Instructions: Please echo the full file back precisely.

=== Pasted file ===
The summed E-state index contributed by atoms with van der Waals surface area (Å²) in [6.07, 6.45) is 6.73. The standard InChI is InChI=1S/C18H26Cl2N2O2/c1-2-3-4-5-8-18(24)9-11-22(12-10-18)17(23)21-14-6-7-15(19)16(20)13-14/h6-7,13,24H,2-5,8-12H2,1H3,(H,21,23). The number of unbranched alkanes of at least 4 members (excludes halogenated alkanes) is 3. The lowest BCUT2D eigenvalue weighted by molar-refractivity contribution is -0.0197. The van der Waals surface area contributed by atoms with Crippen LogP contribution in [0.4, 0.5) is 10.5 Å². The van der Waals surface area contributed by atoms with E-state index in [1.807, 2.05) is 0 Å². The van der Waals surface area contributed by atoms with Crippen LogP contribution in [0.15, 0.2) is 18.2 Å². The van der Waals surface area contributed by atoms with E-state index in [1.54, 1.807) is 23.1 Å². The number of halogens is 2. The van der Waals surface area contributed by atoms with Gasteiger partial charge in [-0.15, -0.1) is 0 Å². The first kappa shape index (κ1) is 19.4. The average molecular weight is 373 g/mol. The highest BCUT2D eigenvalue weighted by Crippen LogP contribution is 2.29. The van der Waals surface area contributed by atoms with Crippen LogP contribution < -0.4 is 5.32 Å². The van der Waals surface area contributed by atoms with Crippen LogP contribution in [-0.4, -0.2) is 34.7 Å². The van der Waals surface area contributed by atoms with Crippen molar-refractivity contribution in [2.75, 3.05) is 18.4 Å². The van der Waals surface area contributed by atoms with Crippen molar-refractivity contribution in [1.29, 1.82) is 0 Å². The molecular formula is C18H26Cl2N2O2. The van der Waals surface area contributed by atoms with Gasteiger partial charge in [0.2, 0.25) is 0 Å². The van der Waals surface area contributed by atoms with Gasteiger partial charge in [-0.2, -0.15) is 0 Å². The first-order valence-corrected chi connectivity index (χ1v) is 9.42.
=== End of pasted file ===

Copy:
The summed E-state index contributed by atoms with van der Waals surface area (Å²) in [6.07, 6.45) is 6.73. The standard InChI is InChI=1S/C18H26Cl2N2O2/c1-2-3-4-5-8-18(24)9-11-22(12-10-18)17(23)21-14-6-7-15(19)16(20)13-14/h6-7,13,24H,2-5,8-12H2,1H3,(H,21,23). The number of unbranched alkanes of at least 4 members (excludes halogenated alkanes) is 3. The lowest BCUT2D eigenvalue weighted by molar-refractivity contribution is -0.0197. The van der Waals surface area contributed by atoms with Crippen LogP contribution in [0.4, 0.5) is 10.5 Å². The van der Waals surface area contributed by atoms with E-state index in [1.807, 2.05) is 0 Å². The van der Waals surface area contributed by atoms with Crippen LogP contribution in [0.15, 0.2) is 18.2 Å². The van der Waals surface area contributed by atoms with E-state index in [1.54, 1.807) is 23.1 Å². The number of halogens is 2. The van der Waals surface area contributed by atoms with Gasteiger partial charge in [-0.15, -0.1) is 0 Å². The first kappa shape index (κ1) is 19.4. The average molecular weight is 373 g/mol. The highest BCUT2D eigenvalue weighted by Crippen LogP contribution is 2.29. The van der Waals surface area contributed by atoms with Crippen LogP contribution < -0.4 is 5.32 Å². The van der Waals surface area contributed by atoms with Crippen LogP contribution in [-0.4, -0.2) is 34.7 Å². The van der Waals surface area contributed by atoms with Crippen molar-refractivity contribution in [2.75, 3.05) is 18.4 Å². The van der Waals surface area contributed by atoms with Crippen molar-refractivity contribution in [1.29, 1.82) is 0 Å². The molecular formula is C18H26Cl2N2O2. The van der Waals surface area contributed by atoms with Gasteiger partial charge in [0.2, 0.25) is 0 Å². The van der Waals surface area contributed by atoms with Gasteiger partial charge in [-0.2, -0.15) is 0 Å². The first-order valence-corrected chi connectivity index (χ1v) is 9.42.